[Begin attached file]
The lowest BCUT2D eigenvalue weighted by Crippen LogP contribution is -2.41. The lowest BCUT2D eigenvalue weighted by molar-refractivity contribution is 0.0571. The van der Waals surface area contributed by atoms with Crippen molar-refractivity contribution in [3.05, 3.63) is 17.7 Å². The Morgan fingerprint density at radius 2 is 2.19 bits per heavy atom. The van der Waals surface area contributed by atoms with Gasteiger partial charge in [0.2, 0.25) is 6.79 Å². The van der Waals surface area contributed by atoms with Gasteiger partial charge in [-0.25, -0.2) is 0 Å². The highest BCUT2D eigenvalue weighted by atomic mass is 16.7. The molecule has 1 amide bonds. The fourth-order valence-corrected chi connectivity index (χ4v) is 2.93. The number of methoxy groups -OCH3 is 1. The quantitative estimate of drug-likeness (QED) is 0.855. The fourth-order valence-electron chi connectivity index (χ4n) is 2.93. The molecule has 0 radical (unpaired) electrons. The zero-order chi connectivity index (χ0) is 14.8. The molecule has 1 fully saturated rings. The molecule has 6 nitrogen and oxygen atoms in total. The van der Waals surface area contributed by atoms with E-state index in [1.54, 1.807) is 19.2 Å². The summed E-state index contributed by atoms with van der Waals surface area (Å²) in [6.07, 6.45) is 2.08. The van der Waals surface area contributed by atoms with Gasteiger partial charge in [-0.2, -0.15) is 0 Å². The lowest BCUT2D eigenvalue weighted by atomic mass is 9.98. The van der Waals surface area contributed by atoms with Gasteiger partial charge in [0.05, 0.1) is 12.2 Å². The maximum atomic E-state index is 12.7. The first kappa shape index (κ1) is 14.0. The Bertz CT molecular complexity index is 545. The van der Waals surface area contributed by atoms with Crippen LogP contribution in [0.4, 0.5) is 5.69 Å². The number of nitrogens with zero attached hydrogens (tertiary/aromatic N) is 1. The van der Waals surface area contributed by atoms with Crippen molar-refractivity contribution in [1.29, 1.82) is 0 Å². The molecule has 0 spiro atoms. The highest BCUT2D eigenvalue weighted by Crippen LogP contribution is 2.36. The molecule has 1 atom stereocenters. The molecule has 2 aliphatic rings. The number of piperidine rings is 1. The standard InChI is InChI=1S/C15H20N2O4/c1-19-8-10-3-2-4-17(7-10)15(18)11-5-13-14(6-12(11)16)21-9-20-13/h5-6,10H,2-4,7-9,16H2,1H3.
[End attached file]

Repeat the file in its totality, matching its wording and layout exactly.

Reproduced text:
The lowest BCUT2D eigenvalue weighted by Crippen LogP contribution is -2.41. The lowest BCUT2D eigenvalue weighted by molar-refractivity contribution is 0.0571. The van der Waals surface area contributed by atoms with Crippen molar-refractivity contribution in [3.05, 3.63) is 17.7 Å². The Morgan fingerprint density at radius 2 is 2.19 bits per heavy atom. The van der Waals surface area contributed by atoms with Gasteiger partial charge in [0.2, 0.25) is 6.79 Å². The van der Waals surface area contributed by atoms with Gasteiger partial charge in [-0.25, -0.2) is 0 Å². The highest BCUT2D eigenvalue weighted by atomic mass is 16.7. The molecule has 1 amide bonds. The fourth-order valence-corrected chi connectivity index (χ4v) is 2.93. The number of methoxy groups -OCH3 is 1. The quantitative estimate of drug-likeness (QED) is 0.855. The fourth-order valence-electron chi connectivity index (χ4n) is 2.93. The molecule has 0 radical (unpaired) electrons. The zero-order chi connectivity index (χ0) is 14.8. The molecule has 1 fully saturated rings. The molecule has 6 nitrogen and oxygen atoms in total. The van der Waals surface area contributed by atoms with E-state index in [1.54, 1.807) is 19.2 Å². The summed E-state index contributed by atoms with van der Waals surface area (Å²) in [6.07, 6.45) is 2.08. The van der Waals surface area contributed by atoms with Gasteiger partial charge in [-0.2, -0.15) is 0 Å². The lowest BCUT2D eigenvalue weighted by atomic mass is 9.98. The van der Waals surface area contributed by atoms with Gasteiger partial charge in [0.05, 0.1) is 12.2 Å². The maximum atomic E-state index is 12.7. The first kappa shape index (κ1) is 14.0. The Bertz CT molecular complexity index is 545. The van der Waals surface area contributed by atoms with Crippen LogP contribution in [0.4, 0.5) is 5.69 Å². The number of nitrogens with zero attached hydrogens (tertiary/aromatic N) is 1. The van der Waals surface area contributed by atoms with Crippen molar-refractivity contribution in [1.29, 1.82) is 0 Å². The molecule has 0 spiro atoms. The highest BCUT2D eigenvalue weighted by Crippen LogP contribution is 2.36. The molecule has 1 atom stereocenters. The molecule has 2 aliphatic rings. The number of piperidine rings is 1. The standard InChI is InChI=1S/C15H20N2O4/c1-19-8-10-3-2-4-17(7-10)15(18)11-5-13-14(6-12(11)16)21-9-20-13/h5-6,10H,2-4,7-9,16H2,1H3.